This jingle (although it really deserves a more muscular name. Jongle?) has it all: heavy brass, heavy percussion, and an opening fit for running into war. If it reminds you of a superhero tune, that’s by design. In 1994, then-Fox Sports president David Hill wanted a new NFL theme, and got an earworm while waiting for a Batman ride at a California theme park. When the network tapped Schreer, he was told the vibe was “Batman on steroids.”
According to a Deadspin article on the tune’s conception
, Schreer turned to the cinematic sounds associated with gritty action movies to lend his new theme some gravitas and “put a real dark, manly, masculine football tint to it.”
NBC Sunday Night Football (“Wide Receiver”)
Composed by John Williams, 2006
Yes, THE John Williams. Who else could it be? The heavy drumbeats, the lusty trombone, it’s basically “Star Wars” for football fans. The film composer of all film composers had already produced music for NBC programming when he was tapped by the network in 2006 for a new Sunday Night Football theme. Unsurprisingly, they were pretty thrilled with the result.
“That music has to be very special, has to have a sense of drama, has to have a sense of power — things that are unique to the game of professional football,” then-NBC Sports Chairman Dick Ebersol told the Los Angeles Times
in 2006. “He has delivered that so tremendously.”
NFL on CBS (“Posthumus Zone”)
Composed by E.S. Posthumus, 2003
If you don’t know the origins of this theme, and were given 100 guesses, you probably still wouldn’t get it right. E.S. Posthumus
was a group made up of two brothers that combined classical and mathematical music concepts with modern, orchestral instrumentation. (The “E.S.” stands for “experimental sounds.”) CBS has also used other E.S. Posthumus
works for its sports programming. Sadly, one half of the duo, Franz Vonlichten, died in 2010. However, his brother Helmut Vonlichten collaborated with Queen’s Brian May
for a special version of “We Will Rock You” that was played during Super Bowl XLVII in 2013.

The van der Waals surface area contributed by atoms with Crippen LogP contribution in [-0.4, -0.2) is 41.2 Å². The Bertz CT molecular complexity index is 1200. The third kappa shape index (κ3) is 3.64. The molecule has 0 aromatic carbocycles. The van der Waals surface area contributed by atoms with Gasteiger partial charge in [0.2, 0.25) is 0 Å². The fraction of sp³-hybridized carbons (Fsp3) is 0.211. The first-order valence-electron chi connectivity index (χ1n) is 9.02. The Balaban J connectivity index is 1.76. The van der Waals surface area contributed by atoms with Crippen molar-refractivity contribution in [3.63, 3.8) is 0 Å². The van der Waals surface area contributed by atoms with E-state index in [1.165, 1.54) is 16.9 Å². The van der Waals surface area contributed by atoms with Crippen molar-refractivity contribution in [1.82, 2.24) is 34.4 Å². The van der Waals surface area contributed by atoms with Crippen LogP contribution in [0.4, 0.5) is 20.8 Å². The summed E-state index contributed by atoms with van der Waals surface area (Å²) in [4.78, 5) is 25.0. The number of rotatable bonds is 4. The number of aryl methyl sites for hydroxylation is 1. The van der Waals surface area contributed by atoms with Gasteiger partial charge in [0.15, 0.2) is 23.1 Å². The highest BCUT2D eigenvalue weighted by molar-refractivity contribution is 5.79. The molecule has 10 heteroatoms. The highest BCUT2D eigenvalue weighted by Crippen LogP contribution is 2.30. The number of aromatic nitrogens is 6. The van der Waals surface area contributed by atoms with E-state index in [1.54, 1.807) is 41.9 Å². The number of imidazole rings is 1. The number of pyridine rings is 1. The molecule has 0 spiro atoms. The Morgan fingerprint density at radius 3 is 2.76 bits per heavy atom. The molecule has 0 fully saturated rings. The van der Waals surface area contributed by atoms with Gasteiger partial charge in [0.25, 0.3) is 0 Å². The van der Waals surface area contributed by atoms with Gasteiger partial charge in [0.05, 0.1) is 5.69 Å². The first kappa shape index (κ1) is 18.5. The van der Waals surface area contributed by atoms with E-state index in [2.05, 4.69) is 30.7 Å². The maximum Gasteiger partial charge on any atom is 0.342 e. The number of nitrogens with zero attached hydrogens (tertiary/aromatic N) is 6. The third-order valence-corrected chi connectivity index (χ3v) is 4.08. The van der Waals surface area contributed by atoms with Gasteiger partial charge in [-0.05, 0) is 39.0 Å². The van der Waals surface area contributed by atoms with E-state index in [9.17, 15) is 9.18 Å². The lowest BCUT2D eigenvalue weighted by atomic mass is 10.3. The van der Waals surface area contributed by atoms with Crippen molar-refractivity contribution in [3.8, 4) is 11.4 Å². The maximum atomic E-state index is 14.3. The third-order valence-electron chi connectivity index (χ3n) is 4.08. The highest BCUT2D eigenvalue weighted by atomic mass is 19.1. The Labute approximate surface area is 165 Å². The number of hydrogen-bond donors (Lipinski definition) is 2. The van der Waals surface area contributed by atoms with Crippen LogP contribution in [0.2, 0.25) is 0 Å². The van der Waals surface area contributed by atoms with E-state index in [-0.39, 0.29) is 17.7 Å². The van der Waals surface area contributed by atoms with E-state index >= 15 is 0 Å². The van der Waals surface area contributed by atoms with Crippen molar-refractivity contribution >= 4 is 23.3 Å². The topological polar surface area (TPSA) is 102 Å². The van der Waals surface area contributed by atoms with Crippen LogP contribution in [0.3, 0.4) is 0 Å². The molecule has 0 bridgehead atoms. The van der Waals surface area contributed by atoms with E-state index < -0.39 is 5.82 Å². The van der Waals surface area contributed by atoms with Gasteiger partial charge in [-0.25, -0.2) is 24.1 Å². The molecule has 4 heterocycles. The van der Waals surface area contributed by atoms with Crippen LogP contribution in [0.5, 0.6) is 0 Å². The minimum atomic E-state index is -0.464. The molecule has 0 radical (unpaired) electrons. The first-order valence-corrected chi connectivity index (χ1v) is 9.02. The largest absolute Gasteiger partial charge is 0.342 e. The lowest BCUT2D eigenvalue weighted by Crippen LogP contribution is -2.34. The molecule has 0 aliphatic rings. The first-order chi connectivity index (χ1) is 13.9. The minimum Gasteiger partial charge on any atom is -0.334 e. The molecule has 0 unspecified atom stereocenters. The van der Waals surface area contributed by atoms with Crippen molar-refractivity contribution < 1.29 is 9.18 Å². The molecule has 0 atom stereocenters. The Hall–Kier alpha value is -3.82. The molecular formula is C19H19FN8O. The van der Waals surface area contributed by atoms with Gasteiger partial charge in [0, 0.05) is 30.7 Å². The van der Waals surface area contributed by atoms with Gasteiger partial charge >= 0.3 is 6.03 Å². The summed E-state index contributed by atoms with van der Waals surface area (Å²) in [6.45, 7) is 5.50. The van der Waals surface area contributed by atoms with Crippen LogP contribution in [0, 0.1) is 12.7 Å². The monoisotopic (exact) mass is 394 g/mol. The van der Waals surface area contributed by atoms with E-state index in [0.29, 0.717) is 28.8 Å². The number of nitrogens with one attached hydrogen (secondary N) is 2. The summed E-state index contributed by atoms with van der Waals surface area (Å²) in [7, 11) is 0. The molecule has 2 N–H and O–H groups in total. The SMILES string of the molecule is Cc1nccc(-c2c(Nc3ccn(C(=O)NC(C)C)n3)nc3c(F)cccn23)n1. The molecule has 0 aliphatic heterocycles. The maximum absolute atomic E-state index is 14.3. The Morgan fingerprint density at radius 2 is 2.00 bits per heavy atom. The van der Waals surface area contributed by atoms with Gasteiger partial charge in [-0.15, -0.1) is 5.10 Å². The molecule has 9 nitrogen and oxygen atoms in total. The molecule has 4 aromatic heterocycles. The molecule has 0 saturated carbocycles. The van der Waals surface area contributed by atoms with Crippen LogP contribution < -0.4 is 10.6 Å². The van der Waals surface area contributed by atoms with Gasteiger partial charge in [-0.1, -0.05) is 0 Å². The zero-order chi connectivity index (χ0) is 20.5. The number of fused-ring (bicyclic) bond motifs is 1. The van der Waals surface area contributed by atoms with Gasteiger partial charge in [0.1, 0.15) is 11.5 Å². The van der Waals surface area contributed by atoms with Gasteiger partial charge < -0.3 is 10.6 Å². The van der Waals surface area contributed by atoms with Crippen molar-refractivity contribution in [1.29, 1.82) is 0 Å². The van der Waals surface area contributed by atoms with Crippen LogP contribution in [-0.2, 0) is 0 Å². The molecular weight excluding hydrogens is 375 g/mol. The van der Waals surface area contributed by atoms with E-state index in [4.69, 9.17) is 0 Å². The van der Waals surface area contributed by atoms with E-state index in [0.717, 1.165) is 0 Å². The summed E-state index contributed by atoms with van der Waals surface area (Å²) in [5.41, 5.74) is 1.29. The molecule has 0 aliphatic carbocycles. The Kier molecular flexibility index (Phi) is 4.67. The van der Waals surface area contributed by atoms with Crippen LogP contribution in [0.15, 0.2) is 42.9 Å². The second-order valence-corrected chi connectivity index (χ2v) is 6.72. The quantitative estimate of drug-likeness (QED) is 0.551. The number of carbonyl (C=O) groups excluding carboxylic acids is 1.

NFL Network’s Thursday Night Football (“Run to the Playoffs”)
(Link to “Run to the Playoffs”
)Composed by David Robidoux, 2006
Football just wouldn’t be the same without David Robidoux. This prolific sports composer
has given us the official Super Bowl theme, the NFL’s 100th Anniversary theme music, all kinds of special NFL films and programming music and of course, the NFL Network’s main theme, titled “Run to the Playoffs.” (He’s also responsible for the NASCAR theme and other iconic sports sounds.)
Robidoux and many of the other artists and themes that are big in the NFL broadcasting world are under the umbrella of the company Associated Production Music
. APM provides music for most of the NFL, including individual teams. The group definitely knows a thing or two about how to rile up a crowd.
“It’s all storytelling. It’s really the drama, the story, ” Adam Taylor, president and CEO of APM told Variety earlier this year
. “The purpose of our music is to inform storytelling, to strengthen it and capture the emotions of the moment.”
The element that sets this theme apart is the use of tubular bells, giving the piece a very “Carol of the Bells” via Mannheim Steamroller feel.
Monday Night Football on ESPN/ABC (“Heavy Action”)
(Link to “Heavy Action”
)Composed by Johnny Pearson, circa 1974
Ironically, the oldest of all of these current NFL themes wasn’t actually composed for the NFL. “Heavy Action,” composed by British bandleader Johnny Pearson, was actually commissioned by the BBC
for various TV purposes. However, ABC knew greatness when they saw it, and snapped it up for their MNF broadcasts starting in 1975. (It became the main theme in the ’80s.) ESPN carried over the theme, with various updates and re-instrumentations
, for their MNF games starting in 2006. It’s still highly recognizable in the UK as the theme for the BBC’s sports show “Superstars.”
Of course, all the best themes are easily recognizable, and “Heavy Action” only needs four notes to light up the brains of sports fans across the globe.